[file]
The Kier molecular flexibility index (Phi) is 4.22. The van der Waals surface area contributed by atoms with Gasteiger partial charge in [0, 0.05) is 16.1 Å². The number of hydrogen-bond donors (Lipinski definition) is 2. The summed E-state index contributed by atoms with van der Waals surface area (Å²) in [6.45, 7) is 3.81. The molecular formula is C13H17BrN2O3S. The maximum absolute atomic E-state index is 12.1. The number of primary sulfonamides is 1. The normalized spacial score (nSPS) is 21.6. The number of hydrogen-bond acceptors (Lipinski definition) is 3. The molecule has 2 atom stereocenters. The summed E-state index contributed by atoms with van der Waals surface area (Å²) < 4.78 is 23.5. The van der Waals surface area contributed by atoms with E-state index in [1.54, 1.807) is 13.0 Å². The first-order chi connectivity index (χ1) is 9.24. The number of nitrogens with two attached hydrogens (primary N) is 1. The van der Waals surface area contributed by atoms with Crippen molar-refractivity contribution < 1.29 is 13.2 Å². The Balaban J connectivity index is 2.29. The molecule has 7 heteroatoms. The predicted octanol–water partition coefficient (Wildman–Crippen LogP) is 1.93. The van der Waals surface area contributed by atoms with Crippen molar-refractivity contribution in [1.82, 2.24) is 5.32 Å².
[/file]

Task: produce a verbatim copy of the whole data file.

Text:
The Kier molecular flexibility index (Phi) is 4.22. The van der Waals surface area contributed by atoms with Gasteiger partial charge in [0, 0.05) is 16.1 Å². The number of hydrogen-bond donors (Lipinski definition) is 2. The summed E-state index contributed by atoms with van der Waals surface area (Å²) in [6.45, 7) is 3.81. The molecular formula is C13H17BrN2O3S. The maximum absolute atomic E-state index is 12.1. The number of primary sulfonamides is 1. The normalized spacial score (nSPS) is 21.6. The number of hydrogen-bond acceptors (Lipinski definition) is 3. The molecule has 2 atom stereocenters. The summed E-state index contributed by atoms with van der Waals surface area (Å²) < 4.78 is 23.5. The van der Waals surface area contributed by atoms with E-state index in [1.54, 1.807) is 13.0 Å². The first-order chi connectivity index (χ1) is 9.24. The number of nitrogens with two attached hydrogens (primary N) is 1. The van der Waals surface area contributed by atoms with Crippen molar-refractivity contribution < 1.29 is 13.2 Å². The Balaban J connectivity index is 2.29. The molecule has 7 heteroatoms. The predicted octanol–water partition coefficient (Wildman–Crippen LogP) is 1.93. The van der Waals surface area contributed by atoms with Crippen molar-refractivity contribution in [1.82, 2.24) is 5.32 Å².